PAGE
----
Categorization of cognitive status of an older adult in India is mostly based upon standard criteria on western population except few. [9],[10],[11],[12] Indian adaptations [13],[14],[15],[16] of some tests developed in western countries have been done, but there are no normative data available for Indian population. There is dearth of Indian studies to focus upon this issue. Therefore, in the present study, it was explored which of the cognitive functions are mostly affected in normally ageing older adults, using a stringent methodology. The paper is based on an ongoing Ph.D. work entitled, "A clinical psychological study of cognitive functioning as a determinant of quality of life amongst urban elderlies" of author under the guidance of coauthor.

Aim

To study the status of cognitive functioning of normally aging older adults aged 60 years and above in urban Lucknow.


   Materials and Methods Top


Sample

Sample consisted of 89 older adults aged 60 years and above. Subjects giving informed consent to participate in the study were recruited using inclusion/exclusion criteria from a randomly selected Musahabganj ward of urban Lucknow as a consecutive series.

Inclusion criteria

  • Older adults (males and females) aged 60 years and above;

    i. Confirmation of the age was done by following using one or more criteria:
    1. An authentic document/certificate
    2. Retirement year (if retired)
    3. Year of marriage+gap period of his/her eldest child birth+Age of eldest son/daughter = Age of the subject
    4. Date of birth before independence year (1947) of India respect to freedom of India
    5. Self and family assessment of the subject
  • Cooperative persons.


Exclusion criteria

  • Uncooperative persons;
  • Having been diagnosed as suffering from any major psychiatric disorder as a main or comorbid condition other than MCI and Dementia;
  • Having any problem suggesting significant organic pathology like head injury, seizure, mental retardation, substance abuse, etc., or having physical health problems which affects functioning of daily living of the individual during past one year;
  • Having problems with speech, hearing, and vision, which can impede the interview.


Tools

  1. Semi-structured sociodemographic and personal history data sheet
  2. Mixed Mini Mental State Examination (mixed version of Mini Mental State Examination [17] and Hindi Mental State Examination (HMSE) [9] was used to control the education and language bias)
  3. Brief Cognitive Rating Scale (BCRS): [18] BCRS is divided into five axes: Concentration, recent memory, past memory, orientation, and functioning/self-care. It is a seven-point rating scale with increasing severity. Rating 1 denotes- No objective or subjective impairment in cognitive function, 2- subjective impairment /dysfunction and 3-7 - objective impairment/dysfunction.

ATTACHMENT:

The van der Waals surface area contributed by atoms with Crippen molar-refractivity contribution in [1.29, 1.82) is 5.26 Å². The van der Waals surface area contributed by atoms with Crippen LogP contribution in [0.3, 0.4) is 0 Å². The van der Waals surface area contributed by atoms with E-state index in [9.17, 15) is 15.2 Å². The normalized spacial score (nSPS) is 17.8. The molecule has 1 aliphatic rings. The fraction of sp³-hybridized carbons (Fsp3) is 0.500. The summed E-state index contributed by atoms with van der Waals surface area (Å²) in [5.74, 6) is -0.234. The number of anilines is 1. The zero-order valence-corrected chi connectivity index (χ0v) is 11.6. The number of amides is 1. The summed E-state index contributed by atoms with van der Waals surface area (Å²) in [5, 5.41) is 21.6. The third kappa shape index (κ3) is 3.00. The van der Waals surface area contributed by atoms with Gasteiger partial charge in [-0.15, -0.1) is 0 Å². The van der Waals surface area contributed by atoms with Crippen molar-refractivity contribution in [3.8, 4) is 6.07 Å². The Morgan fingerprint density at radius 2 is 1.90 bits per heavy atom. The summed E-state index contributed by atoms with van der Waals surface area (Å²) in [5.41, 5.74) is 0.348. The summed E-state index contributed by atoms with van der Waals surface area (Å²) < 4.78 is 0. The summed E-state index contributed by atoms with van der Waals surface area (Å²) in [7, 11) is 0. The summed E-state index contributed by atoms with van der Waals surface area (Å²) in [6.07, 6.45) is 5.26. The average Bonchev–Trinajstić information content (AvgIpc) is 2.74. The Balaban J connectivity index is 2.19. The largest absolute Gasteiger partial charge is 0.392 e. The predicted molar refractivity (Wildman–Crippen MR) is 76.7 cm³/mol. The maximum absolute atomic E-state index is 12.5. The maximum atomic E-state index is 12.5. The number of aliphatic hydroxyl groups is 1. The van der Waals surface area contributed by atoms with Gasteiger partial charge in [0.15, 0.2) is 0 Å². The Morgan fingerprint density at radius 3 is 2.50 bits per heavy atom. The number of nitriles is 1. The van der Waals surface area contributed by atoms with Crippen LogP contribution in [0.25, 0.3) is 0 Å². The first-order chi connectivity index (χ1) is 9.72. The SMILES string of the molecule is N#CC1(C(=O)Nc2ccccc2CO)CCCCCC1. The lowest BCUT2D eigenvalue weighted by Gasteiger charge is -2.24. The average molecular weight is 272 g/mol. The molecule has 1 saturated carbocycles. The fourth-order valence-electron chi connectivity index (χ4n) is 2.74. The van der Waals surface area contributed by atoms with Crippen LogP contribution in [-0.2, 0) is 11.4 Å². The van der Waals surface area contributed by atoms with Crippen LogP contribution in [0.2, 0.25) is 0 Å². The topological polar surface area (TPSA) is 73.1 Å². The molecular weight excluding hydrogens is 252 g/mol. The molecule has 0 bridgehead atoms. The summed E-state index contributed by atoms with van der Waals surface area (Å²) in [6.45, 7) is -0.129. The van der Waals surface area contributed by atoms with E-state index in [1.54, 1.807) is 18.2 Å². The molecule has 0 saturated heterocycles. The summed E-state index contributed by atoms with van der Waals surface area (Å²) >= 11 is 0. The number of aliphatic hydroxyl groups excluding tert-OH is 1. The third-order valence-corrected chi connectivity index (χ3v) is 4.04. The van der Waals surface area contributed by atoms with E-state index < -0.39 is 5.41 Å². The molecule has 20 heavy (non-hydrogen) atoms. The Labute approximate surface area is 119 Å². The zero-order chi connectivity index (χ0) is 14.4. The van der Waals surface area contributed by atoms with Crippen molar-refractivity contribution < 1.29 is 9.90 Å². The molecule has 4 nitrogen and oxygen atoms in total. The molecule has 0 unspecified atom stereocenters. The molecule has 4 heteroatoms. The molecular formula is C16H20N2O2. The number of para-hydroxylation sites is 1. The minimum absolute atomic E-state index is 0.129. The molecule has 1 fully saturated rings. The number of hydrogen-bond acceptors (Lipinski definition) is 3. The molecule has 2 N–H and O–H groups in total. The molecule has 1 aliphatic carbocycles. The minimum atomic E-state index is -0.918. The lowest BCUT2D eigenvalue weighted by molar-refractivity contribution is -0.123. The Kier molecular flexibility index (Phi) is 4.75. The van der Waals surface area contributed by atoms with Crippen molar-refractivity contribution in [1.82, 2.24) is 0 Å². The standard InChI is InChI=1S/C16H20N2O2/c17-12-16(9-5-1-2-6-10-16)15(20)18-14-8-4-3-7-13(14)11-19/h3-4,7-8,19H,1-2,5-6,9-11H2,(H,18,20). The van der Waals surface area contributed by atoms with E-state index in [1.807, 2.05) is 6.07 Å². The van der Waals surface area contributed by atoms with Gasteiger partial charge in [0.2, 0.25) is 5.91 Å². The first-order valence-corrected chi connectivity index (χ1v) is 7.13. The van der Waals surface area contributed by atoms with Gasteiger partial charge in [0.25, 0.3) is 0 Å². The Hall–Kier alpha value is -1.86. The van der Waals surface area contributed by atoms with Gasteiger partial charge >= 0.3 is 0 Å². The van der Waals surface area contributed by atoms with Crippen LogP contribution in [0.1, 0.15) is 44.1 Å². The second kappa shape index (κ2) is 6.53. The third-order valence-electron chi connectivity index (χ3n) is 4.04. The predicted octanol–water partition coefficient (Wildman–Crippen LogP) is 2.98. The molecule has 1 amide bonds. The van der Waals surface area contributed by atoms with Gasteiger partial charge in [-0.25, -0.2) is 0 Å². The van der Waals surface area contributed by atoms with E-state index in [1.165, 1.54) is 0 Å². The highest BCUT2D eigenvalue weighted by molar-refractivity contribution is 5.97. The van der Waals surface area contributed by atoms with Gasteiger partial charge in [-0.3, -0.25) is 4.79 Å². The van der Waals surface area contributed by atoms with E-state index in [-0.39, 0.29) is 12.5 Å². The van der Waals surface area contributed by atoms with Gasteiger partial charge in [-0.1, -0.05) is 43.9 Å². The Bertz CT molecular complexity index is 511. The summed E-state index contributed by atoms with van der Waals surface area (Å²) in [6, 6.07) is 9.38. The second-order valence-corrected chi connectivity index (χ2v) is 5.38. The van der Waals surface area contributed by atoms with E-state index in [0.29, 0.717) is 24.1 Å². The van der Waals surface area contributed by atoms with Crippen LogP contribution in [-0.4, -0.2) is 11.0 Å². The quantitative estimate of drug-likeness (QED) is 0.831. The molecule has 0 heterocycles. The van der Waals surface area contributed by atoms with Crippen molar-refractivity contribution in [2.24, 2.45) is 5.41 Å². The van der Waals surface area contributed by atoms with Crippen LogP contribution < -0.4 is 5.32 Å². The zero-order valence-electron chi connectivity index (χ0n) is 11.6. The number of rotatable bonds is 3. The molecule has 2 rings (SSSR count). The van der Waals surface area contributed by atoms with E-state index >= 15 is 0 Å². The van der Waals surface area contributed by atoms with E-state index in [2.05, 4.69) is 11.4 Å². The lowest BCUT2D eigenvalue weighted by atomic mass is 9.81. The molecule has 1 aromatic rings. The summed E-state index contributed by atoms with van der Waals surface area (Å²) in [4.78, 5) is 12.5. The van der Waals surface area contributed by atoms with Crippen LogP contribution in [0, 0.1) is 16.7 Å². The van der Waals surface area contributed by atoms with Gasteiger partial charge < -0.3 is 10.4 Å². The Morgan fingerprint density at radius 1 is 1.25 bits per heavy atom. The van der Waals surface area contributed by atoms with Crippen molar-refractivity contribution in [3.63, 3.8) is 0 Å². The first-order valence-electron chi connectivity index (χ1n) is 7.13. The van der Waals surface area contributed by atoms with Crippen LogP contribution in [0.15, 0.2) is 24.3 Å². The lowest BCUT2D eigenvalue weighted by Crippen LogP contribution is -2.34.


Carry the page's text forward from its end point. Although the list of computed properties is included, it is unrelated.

Study procedure

A house-to-house survey was conducted to screen households where older adults aged 60 years and above were living to recruit study subjects as a consecutive series. After taking written informed consent, the subjects were included in the study according to inclusion and exclusion criteria. Sociodemographic and personal history data sheet and Mixed Mini Mental State Examination (Mixed version of MMSE [17] and HMSE [9] ) were administered. Subjects scoring above 23 on Mixed MMSE and not having any significant physical illness in past one year which affects the activity of daily living were considered as normally aging older adults. Of the recruited 104 subjects, 89 subjects were found to be normally aging older adults. These 89 subjects were studied for their cognitive dysfunctioning using BCRS. [13]

Data were analyzed using SPSS 12.0 version. Statistical calculations were done, i.e., percentages, mean, SD, and χ 2 with Yate's correction wherever applicable.


   Results Top


Of the total 104 included subjects, 89 (85.58%) elderlies were found to be Mixed MMSE negative (scored above 23) and 15 (14.42) elderlies were positive (scored below 24). Of 89 Mixed MMSE negative elderlies, 47 (52.8%) were males and 42 (47.2%) were females. Mean score of Mixed MMSE-negative subjects was found to be 26.2±2.7 and on BCRS it was 7±2. The mean age of the studied elderlies was 67.25±5.1 years. Most of the subjects (68.5%) studied up to below primary level and were married (75.2%). The mean years of schooling of the subjects was found to be 5±3 years.

[Table 1] shows that maximum normally aging older adults (51.7%) had objective cognitive dysfunction in the area of "orientation" followed by "concentration" (22.5%), "functioning/self care" (19.1%), and very less number of older adults in "recent memory" (3.4%). Objective dysfunction in "past memory" was not found in normally aging older adults. It is also evident from [Table 1] that significant difference was found on the domain of "recent memory" between no dysfunction and objective dysfunction (P<0.05). Significantly higher number of normally aging male subjects had objective dysfunction on "recent memory" than females. Gender-wise difference was found statistically significant (P<0.05) on the domain of "orientation" between no dysfunction vs objective dysfunction (P<0.05) and on the domain of "functioning/self-care" between subjective dysfunction and objective dysfunction. Significantly higher number of males had subjective dysfunction in "orientation" and objective dysfunction in "functioning/self-care" in comparison with females.